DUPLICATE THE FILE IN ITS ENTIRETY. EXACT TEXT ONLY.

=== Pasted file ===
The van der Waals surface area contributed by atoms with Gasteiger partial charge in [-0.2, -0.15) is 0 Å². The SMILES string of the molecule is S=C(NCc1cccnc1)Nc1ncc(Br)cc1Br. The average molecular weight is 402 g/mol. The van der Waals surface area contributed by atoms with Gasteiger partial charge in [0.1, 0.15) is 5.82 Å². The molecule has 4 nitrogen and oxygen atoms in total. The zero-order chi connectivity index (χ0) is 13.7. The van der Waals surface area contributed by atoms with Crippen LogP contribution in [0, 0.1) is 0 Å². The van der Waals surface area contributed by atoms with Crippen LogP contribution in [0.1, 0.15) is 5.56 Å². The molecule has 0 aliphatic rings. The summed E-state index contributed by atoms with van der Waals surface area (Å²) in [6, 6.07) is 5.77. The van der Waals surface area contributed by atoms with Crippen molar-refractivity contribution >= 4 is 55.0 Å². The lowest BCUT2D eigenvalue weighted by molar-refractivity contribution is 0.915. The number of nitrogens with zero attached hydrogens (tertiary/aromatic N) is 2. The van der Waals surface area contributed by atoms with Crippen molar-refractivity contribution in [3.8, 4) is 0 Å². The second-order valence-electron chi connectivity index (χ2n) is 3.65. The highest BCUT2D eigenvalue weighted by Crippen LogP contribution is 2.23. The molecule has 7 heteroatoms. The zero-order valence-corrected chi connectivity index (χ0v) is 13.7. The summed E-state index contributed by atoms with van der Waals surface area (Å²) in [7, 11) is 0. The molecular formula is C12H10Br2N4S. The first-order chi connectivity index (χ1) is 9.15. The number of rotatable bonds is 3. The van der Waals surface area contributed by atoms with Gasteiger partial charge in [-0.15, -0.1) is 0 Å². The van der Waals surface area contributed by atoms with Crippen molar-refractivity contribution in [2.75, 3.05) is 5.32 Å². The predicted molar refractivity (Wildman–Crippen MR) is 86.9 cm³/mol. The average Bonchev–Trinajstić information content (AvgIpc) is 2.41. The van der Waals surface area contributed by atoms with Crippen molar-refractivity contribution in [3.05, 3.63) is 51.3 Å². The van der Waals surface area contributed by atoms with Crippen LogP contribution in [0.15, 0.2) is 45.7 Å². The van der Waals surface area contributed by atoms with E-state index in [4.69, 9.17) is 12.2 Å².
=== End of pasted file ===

The van der Waals surface area contributed by atoms with Gasteiger partial charge in [-0.2, -0.15) is 0 Å². The SMILES string of the molecule is S=C(NCc1cccnc1)Nc1ncc(Br)cc1Br. The average molecular weight is 402 g/mol. The van der Waals surface area contributed by atoms with Gasteiger partial charge in [0.1, 0.15) is 5.82 Å². The molecule has 4 nitrogen and oxygen atoms in total. The zero-order chi connectivity index (χ0) is 13.7. The van der Waals surface area contributed by atoms with Crippen LogP contribution in [0, 0.1) is 0 Å². The van der Waals surface area contributed by atoms with Crippen LogP contribution in [0.1, 0.15) is 5.56 Å². The molecule has 0 aliphatic rings. The summed E-state index contributed by atoms with van der Waals surface area (Å²) in [6, 6.07) is 5.77. The van der Waals surface area contributed by atoms with Crippen molar-refractivity contribution >= 4 is 55.0 Å². The lowest BCUT2D eigenvalue weighted by molar-refractivity contribution is 0.915. The number of nitrogens with zero attached hydrogens (tertiary/aromatic N) is 2. The van der Waals surface area contributed by atoms with Crippen molar-refractivity contribution in [3.8, 4) is 0 Å². The second-order valence-electron chi connectivity index (χ2n) is 3.65. The highest BCUT2D eigenvalue weighted by Crippen LogP contribution is 2.23. The molecule has 7 heteroatoms. The zero-order valence-corrected chi connectivity index (χ0v) is 13.7. The summed E-state index contributed by atoms with van der Waals surface area (Å²) in [7, 11) is 0. The molecular formula is C12H10Br2N4S. The first-order chi connectivity index (χ1) is 9.15. The number of rotatable bonds is 3. The van der Waals surface area contributed by atoms with Gasteiger partial charge in [-0.15, -0.1) is 0 Å². The van der Waals surface area contributed by atoms with Crippen molar-refractivity contribution in [2.75, 3.05) is 5.32 Å². The predicted molar refractivity (Wildman–Crippen MR) is 86.9 cm³/mol. The average Bonchev–Trinajstić information content (AvgIpc) is 2.41. The van der Waals surface area contributed by atoms with Crippen molar-refractivity contribution in [3.05, 3.63) is 51.3 Å². The van der Waals surface area contributed by atoms with Crippen LogP contribution in [0.15, 0.2) is 45.7 Å². The van der Waals surface area contributed by atoms with E-state index in [4.69, 9.17) is 12.2 Å².